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Paul Wagner
(balzaccom) - F

Locale: Wine Country
Met on the trail on 10/04/2013 07:10:37 MDT Print View

It was mid-afternoon. We were on the last leg of our hike out of the backcountry, and only about a mile from our car. It had been a great hike, and we were now looking forward to taking off our packs, a nice drive home, hot showers, and a dinner that didn't involved freeze-dried anything.

The weather was perfect for late September, sunny but not warm.


The first couple was young and sportif, wearing only shorts and t-shirts, and they moved briskly up the trail towards us.

"Hi there," I greeted them. "Where are you headed?"

"We are going to the lakes!" the young man replied, with enthusiasm and a French accent.

"Ah!" I gave this some thought. The nearest lake was at least five miles further along the trail. "You realize that they are about five miles--eight kilometers--from here?"

The young man nodded. "About forty minutes?" he asked.

I considered this. "No, closer to two or three hours" I explained.

"OK. Thanks!" he continued up the trail. His girlfriend looked at me.

They were not carrying even a daypack, and I didn't see any bottles. "Do you have any water?" I asked. There was no real source of water for a few miles. We had very little in our packs.

"No, it's OK" he called back over his shoulder.

I looked at the girlfriend. She looked at me. "Maybe we stop before the lakes." she said.

I nodded and watched them hurry up the trail.


A hundred yards later we met an older couple, almost as old as us. Now I was really curious, and I asked them the same question. "Where are you headed."

"Up the traill," the husband replied as he panted uphill past me.

His wife looked at me and asked me how far the lakes were. I told her. "Well, we'll just see how far we get," she said. They each had a daypack, and I asked them if they had water. "Oh yeah, we have lots of water," she replied.

"Good," I thought. "You might want to share some of it with the nice young couple ahead of you."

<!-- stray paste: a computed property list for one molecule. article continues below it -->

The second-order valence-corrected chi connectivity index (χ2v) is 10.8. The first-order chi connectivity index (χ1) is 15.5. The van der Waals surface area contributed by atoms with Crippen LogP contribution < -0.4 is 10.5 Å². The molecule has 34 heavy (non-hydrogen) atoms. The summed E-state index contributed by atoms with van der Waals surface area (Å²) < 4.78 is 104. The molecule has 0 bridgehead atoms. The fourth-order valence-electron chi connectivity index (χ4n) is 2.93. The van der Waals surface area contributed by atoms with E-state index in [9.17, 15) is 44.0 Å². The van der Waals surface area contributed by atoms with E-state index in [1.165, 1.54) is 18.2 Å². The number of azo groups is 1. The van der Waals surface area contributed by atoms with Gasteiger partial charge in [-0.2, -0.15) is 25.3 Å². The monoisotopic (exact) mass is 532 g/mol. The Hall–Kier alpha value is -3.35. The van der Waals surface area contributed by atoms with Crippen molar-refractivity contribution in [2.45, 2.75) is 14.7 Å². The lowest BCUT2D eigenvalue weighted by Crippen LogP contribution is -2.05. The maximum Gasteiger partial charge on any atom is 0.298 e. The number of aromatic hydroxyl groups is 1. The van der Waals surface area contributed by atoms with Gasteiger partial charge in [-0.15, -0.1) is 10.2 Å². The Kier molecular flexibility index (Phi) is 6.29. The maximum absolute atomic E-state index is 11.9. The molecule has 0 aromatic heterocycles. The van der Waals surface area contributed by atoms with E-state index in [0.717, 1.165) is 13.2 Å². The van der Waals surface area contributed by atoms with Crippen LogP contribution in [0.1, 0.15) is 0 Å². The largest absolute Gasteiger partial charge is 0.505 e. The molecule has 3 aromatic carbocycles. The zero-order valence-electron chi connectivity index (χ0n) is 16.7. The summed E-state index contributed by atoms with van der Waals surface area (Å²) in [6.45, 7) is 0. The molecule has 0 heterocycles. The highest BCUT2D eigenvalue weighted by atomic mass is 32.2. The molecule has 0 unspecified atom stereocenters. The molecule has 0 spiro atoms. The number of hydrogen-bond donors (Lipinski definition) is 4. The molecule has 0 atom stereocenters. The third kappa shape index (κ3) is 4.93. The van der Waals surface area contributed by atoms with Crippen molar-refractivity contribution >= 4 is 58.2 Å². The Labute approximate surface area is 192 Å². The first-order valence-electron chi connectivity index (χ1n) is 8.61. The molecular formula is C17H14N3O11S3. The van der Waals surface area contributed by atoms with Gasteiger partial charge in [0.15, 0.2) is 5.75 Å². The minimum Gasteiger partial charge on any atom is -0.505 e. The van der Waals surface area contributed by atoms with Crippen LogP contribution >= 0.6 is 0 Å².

A half-mile from the trailhead we met the last couple: two young men sitting on a couple of rocks and resting. When then heard me coming down the trail, the first young man turned around quickly and said,. "Oh, good. You're not a bear."

"Nope," I assured him, I was not a bear.

"How much further is it to the lakes?" he asked. He and his partner had a full complement of cameras, tripods and other paraphernalia.

"About five or six miles," I said.

He looked at his watch. I looked at mine. "We left our camp there about three hours ago," I explained. "So that would be about six hours, round trip."

He nodded. He looked at his watch again.

"That means you would get back here about 7 o'clock," I explained. IT would be close to dark by then.

"I guess we better get moving," his partner chimed in. He didn't get up off the rock that he occupied.

"Well, maybe you hike faster than we do," I offered.

They both nodded.

"Then again," I thought,"We didn't stop in the first half mile from the trailhead when we did this hike, and we were carrying full packs.


I wonder how far each group hiked...

USA Duane Hall
(hikerduane) - F

Locale: Extreme northern Sierra Nevada
Met on the trail on 10/04/2013 13:11:39 MDT Print View

I love passing younger folks up on the trail, loaded for a week and my white/gray beard blowing in the breeze. :) It's gonna be tough if they can't make a short distance without not only taking a breather, but having to sit down too. Going back to HS, I rarely sit down while catching my breath.
I wonder what conditions were out of Bishop late last week? I aborted my planned trip into Evolution Vly. I got down a little past Bridgeport, then decided my gear wasn't up to snow, frozen ground.
Duane

Ito Jakuchu
(jakuchu) - MLife

Locale: Japan
what to do on 10/05/2013 07:17:25 MDT Print View

I have had something similar happen quite often locally here as well.